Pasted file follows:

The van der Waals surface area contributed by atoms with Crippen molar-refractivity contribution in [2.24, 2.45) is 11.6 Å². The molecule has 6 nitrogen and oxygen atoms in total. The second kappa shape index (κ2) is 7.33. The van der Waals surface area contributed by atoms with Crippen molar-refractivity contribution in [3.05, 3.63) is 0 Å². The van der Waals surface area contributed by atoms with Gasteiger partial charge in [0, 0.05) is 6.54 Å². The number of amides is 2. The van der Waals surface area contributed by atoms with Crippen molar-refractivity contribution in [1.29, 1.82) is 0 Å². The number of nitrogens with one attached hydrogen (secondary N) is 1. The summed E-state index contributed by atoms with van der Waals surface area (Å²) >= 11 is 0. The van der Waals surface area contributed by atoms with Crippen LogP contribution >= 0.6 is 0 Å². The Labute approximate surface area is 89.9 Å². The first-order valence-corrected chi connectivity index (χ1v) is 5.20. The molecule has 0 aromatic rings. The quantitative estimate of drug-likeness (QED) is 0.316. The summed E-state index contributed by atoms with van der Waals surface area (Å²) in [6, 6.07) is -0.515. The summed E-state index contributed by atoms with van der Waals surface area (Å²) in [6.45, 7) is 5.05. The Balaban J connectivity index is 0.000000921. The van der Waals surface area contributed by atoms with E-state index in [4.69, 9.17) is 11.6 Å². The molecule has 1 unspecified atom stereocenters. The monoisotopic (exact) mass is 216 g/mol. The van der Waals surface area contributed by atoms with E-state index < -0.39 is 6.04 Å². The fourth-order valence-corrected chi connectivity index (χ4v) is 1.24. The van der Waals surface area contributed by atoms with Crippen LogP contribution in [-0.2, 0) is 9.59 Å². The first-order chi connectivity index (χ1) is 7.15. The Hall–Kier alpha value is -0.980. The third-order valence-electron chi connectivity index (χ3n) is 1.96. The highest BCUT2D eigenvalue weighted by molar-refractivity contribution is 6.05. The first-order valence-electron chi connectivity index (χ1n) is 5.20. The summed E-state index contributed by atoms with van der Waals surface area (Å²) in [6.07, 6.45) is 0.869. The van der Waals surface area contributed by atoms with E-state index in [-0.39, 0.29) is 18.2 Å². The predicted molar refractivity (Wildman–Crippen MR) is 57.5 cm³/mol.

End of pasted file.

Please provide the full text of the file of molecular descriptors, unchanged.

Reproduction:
The van der Waals surface area contributed by atoms with Crippen molar-refractivity contribution in [2.24, 2.45) is 11.6 Å². The molecule has 6 nitrogen and oxygen atoms in total. The second kappa shape index (κ2) is 7.33. The van der Waals surface area contributed by atoms with Crippen molar-refractivity contribution in [3.05, 3.63) is 0 Å². The van der Waals surface area contributed by atoms with Gasteiger partial charge in [0, 0.05) is 6.54 Å². The number of amides is 2. The van der Waals surface area contributed by atoms with Crippen molar-refractivity contribution in [1.29, 1.82) is 0 Å². The number of nitrogens with one attached hydrogen (secondary N) is 1. The summed E-state index contributed by atoms with van der Waals surface area (Å²) >= 11 is 0. The van der Waals surface area contributed by atoms with Crippen LogP contribution >= 0.6 is 0 Å². The Labute approximate surface area is 89.9 Å². The first-order valence-corrected chi connectivity index (χ1v) is 5.20. The molecule has 0 aromatic rings. The quantitative estimate of drug-likeness (QED) is 0.316. The summed E-state index contributed by atoms with van der Waals surface area (Å²) in [6, 6.07) is -0.515. The summed E-state index contributed by atoms with van der Waals surface area (Å²) in [6.45, 7) is 5.05. The Balaban J connectivity index is 0.000000921. The van der Waals surface area contributed by atoms with E-state index in [4.69, 9.17) is 11.6 Å². The molecule has 1 unspecified atom stereocenters. The monoisotopic (exact) mass is 216 g/mol. The van der Waals surface area contributed by atoms with E-state index < -0.39 is 6.04 Å². The fourth-order valence-corrected chi connectivity index (χ4v) is 1.24. The van der Waals surface area contributed by atoms with Crippen LogP contribution in [-0.2, 0) is 9.59 Å². The first-order chi connectivity index (χ1) is 7.15. The Hall–Kier alpha value is -0.980. The third-order valence-electron chi connectivity index (χ3n) is 1.96. The highest BCUT2D eigenvalue weighted by molar-refractivity contribution is 6.05. The first-order valence-electron chi connectivity index (χ1n) is 5.20. The summed E-state index contributed by atoms with van der Waals surface area (Å²) in [6.07, 6.45) is 0.869. The van der Waals surface area contributed by atoms with E-state index in [-0.39, 0.29) is 18.2 Å². The predicted molar refractivity (Wildman–Crippen MR) is 57.5 cm³/mol.